If a strategy is outdated or isn’t working as effectively as it should, mentors will make recommendations to improve the system. They’ll have a better idea of what’s working because they’ll be interacting with various employees daily.

Confidence to Make Better Decisions

Having a mentor gives employees the confidence to make better decisions because they’ll know they can fall back on someone if they mess up.

Their guidance encourages employees to make bolder decisions, even if there’s a lot of risks involved. They’ll do the same with a business owner that’s struggling to decide on something.

Start Looking Into Mentorship Programs Today

Investing in a mentorship program is one of the best things you can do as a business owner because you’ll save a lot of time and money in the process. Instead of having to deal with employees when they’re stressed or don’t know what to do on the job, a mentor will take care of that.

If you own a business, we encourage you to start looking into mentorship programs in your area to help you take your business to another level. You’ll quickly notice that the company is more productive, ultimately allowing you to maximize your profits.

Browse our articles to learn more about mentorship programs and other business ideas.

Can Your Employees Sue You for Emotional Distress

StrategyDriven Managing Your People Article |Suing for Emotional Distress|Can Your Employees Sue You for Emotional DistressAny business should consider the mental wellbeing of its employees. Work is stressful enough without people having to deal with the outrageous behaviors of others. Major depression and burnout cost companies billions of dollars every year. In this context, the stress in the workplace is not something to neglect. From a legal standpoint, employees have the right to sue a business for emotional distress. Here is what you need to know.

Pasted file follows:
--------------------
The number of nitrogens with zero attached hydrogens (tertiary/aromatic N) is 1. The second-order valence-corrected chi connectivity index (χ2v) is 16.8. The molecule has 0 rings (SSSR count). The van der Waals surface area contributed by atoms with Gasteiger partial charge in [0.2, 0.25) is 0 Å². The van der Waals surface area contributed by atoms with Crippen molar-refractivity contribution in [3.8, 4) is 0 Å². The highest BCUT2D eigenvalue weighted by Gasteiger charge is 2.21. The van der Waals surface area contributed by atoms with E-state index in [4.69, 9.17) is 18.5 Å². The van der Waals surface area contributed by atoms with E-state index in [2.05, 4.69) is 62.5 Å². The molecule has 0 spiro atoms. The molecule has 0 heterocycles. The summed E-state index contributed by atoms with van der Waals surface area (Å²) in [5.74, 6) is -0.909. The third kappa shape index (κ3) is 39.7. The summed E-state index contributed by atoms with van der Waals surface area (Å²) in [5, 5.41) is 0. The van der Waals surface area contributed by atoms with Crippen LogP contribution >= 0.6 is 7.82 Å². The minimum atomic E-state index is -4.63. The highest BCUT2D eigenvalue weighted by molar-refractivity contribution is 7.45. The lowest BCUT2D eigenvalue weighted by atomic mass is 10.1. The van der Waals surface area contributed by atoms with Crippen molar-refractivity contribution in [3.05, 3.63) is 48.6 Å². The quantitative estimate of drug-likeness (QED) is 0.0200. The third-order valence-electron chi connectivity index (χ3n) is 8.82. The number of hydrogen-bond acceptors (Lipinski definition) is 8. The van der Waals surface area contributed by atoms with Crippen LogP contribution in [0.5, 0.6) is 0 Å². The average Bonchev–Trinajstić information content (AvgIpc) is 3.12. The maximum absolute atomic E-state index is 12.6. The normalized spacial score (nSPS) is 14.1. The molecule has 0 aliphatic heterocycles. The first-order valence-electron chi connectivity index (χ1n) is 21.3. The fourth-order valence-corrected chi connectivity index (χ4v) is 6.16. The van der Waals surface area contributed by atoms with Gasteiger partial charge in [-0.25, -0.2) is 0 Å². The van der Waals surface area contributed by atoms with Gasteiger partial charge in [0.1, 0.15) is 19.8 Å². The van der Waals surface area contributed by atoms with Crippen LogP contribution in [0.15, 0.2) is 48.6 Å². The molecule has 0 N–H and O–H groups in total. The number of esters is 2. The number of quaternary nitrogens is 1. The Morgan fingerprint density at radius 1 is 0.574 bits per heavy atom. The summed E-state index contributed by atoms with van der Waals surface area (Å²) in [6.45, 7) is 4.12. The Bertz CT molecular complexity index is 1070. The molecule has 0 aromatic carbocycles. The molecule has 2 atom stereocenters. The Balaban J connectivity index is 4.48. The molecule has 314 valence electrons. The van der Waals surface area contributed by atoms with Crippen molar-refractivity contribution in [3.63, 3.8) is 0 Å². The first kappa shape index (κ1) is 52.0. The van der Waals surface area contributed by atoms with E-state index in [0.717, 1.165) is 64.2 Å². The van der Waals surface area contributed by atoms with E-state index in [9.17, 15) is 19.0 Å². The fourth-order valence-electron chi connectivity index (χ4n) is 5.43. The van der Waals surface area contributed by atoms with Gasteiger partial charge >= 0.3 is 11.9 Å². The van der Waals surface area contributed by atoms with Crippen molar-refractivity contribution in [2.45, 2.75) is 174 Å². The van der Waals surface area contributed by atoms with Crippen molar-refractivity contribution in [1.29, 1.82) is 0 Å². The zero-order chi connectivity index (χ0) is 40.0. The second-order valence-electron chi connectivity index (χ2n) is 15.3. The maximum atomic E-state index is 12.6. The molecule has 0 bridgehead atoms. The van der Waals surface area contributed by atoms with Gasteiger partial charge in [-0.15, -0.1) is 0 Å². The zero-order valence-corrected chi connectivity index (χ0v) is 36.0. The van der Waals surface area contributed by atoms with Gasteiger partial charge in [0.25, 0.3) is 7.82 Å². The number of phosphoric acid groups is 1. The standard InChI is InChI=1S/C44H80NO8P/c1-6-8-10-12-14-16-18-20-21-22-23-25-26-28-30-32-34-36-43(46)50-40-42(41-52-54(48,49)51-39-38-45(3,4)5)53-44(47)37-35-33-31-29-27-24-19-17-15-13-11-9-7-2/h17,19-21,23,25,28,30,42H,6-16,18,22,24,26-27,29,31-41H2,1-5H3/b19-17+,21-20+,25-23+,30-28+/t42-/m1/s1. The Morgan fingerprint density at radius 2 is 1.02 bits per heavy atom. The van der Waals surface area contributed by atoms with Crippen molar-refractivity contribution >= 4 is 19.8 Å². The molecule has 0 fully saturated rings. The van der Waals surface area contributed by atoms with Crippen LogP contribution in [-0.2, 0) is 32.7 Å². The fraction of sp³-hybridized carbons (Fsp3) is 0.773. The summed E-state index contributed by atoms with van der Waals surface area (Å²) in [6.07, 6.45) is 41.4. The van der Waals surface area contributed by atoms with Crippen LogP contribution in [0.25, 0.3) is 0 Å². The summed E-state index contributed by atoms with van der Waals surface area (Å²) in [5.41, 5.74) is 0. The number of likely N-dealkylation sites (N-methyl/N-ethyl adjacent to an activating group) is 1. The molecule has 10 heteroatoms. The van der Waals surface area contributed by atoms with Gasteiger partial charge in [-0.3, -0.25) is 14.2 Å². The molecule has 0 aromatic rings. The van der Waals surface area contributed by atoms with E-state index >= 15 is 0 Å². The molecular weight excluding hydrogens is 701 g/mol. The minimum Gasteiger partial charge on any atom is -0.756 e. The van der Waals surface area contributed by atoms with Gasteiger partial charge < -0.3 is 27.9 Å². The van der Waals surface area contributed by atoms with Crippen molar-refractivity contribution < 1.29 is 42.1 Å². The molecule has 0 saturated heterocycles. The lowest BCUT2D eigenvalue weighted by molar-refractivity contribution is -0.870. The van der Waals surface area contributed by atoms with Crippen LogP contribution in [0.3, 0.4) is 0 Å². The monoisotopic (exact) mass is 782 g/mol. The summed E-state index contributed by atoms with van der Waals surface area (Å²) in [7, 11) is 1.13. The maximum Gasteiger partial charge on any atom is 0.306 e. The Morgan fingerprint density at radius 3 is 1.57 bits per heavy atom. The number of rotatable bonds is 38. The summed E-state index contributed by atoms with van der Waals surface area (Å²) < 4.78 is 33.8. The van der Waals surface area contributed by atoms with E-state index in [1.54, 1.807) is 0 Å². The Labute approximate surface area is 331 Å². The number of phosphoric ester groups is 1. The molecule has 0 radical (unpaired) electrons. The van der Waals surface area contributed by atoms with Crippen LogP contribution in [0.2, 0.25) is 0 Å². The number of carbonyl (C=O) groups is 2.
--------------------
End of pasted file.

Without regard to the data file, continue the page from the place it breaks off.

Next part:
Employers Have Double Legal Duties

As an employer, you have the legal duty to avoid inflicting emotional distress to other people. You must use reasonable care to prevent such issues. You are responsible for all your employees’ conduct. Say an employee causes emotional distress to another employee or a client. If you knew and did nothing about it, you are vulnerable to a lawsuit.

Making the Difference between Legal Types of Emotional Distress Cases

An employer must follow the letter of the law and its spirit. You may do everything right and face legal exposure. Some of your employees may have asked themselves, “can you sue for emotional distress” at least once. The answer is “yes,” but it depends on the situation. Most people will not sue you because you are annoying as a person. They will if:

  • you are a negligent manager;
  • engage in reckless/outrageous behavior towards them;
  • your management led to workplace accidents and injuries;
  • you ignore their complaints.

With burnout syndrome, depression, or sexual harassment, the law is intricate. In this context, you need to know the difference between NIED and IIED.

The best way to move forward is to hire legal aid. It may be hard as a small business to find the right law firm. But, it will save you money in the long term. Most likely, it will protect your reputation.

NIED – Negligent Infliction of Emotional Distress

Employees can sue for NIED when someone else’s negligence leads to their emotional distress. The proof varies from state to state. These are the general provisions when making a case:

  • The employee must prove that the defendant (employer) engaged in a negligent activity.
  • The employer is open to an NIED suit if he/she willfully violated a statutory duty.